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Tech Companies Get Poor Marks For Data Privacy

An advocacy organization finds gaps in corporate support for freedom of expression and data protection.
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The world's leading Internet and telecommunications companies are failing to adequately protect freedom of expression and privacy, according to Ranking Digital Rights.

The Washington, D.C.-based non-profit on Wednesday released its inaugural Corporate Accountability Index, which presents an analysis of corporate commitments, policies, and practices with regard to international human rights frameworks, such as the United Nations Guiding Principles on Business and Human Rights and the Global Network Initiative.

The group, funded by several prominent foundations, analyzed 16 tech companies to determine practices including:

  • how they handle government demands for data;
  • how they enforce their own terms of service;
  • what information they collect;
  • how long they retain data; and
  • how data is shared or sold.

Its findings, based on 31 indicators, show there's considerable room for improvement.

"When we put the rankings in perspective, it's clear there are no winners," said Rebecca MacKinnon, director of Ranking Digital Rights, in a statement. "Our hope is that the Index will lead to greater corporate transparency, which can empower users to make more informed decisions about how they use technology."

Google, a founding member of the Global Network Initiative, received the highest score, 65%. Other companies scoring 50% or above include: Yahoo (58%), Microsoft (56%), Vodaphone (54%), AT&T (50%), and Twitter (50%).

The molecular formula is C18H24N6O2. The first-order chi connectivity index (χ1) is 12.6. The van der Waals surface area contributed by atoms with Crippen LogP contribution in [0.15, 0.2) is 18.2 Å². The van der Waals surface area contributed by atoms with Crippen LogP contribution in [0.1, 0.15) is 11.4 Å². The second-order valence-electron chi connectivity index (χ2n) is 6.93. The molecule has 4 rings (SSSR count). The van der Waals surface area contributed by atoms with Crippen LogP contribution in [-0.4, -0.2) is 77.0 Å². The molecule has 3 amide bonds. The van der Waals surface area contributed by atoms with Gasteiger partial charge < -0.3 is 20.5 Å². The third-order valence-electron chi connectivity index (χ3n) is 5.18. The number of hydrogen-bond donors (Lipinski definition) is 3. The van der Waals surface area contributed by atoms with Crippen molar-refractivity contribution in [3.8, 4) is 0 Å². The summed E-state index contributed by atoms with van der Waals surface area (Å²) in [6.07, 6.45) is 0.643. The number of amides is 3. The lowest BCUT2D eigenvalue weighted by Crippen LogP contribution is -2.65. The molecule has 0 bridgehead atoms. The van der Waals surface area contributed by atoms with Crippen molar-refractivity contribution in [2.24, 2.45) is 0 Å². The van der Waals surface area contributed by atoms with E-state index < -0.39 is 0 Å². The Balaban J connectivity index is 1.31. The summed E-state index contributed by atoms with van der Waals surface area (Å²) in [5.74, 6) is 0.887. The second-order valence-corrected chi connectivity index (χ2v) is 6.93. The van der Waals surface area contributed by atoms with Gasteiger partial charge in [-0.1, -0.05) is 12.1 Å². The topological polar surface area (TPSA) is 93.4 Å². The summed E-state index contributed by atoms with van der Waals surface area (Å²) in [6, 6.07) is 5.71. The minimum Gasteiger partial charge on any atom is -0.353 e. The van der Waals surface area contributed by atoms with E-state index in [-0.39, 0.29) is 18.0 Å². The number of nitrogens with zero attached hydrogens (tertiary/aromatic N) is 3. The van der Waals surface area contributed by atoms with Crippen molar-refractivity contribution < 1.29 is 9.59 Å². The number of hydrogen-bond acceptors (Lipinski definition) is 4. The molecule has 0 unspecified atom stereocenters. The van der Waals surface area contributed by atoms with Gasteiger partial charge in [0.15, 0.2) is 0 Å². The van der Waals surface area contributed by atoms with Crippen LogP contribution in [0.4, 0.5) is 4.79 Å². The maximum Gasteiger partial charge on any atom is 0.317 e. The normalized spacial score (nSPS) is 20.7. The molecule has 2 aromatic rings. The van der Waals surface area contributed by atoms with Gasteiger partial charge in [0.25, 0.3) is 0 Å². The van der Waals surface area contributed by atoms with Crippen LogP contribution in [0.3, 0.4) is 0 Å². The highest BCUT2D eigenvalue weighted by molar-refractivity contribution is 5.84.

Seven of the 16 companies scored 22% or less, which Ranking Digital Rights characterized as demonstrating "a serious deficit of respect for users' freedom of expression and privacy." These include: America Movil (22%), MTN (18%), Bharti Airtel (17%), Tencent (16%), Axiata (16%), and Etisalat (14%).

Mail.ru, the Russian email service, scored 13%, the lowest among the companies evaluated. Ranking Digital Rights attributes part of its low rating to Russian law, which requires that companies implement the government's SORM surveillance system to provide authorities with access to customer data. The legal environment in Russia, the group suggested, fails to provide businesses with incentives to recognize the rights of Internet users.

Laws play a significant part in how companies fared in the ranking. In its evaluation of Google, Ranking Digital Rights noted that "aspects of U.S. law and the company's business model would need to change in order for Google to achieve a perfect score."

Yet, if much of the legislation making headlines in recent months is adopted, it could further reduce companies' scores. For example, a new draft of the United Kingdom's Investigatory Powers Act would require that Internet service providers store the Internet activities of subscribers for a year, and produce that data on demand, without a warrant. In the United States, the Cybersecurity Information Sharing Act (CISA), decried by privacy groups but passed by the Senate and awaiting a vote in the House, would require companies to share data with the government, and would immunize them for doing so. And France is close to passing an Internet communications bill that would allow mass surveillance.

In order for companies to respect speech and privacy rights, governments first must allow such rights to exist.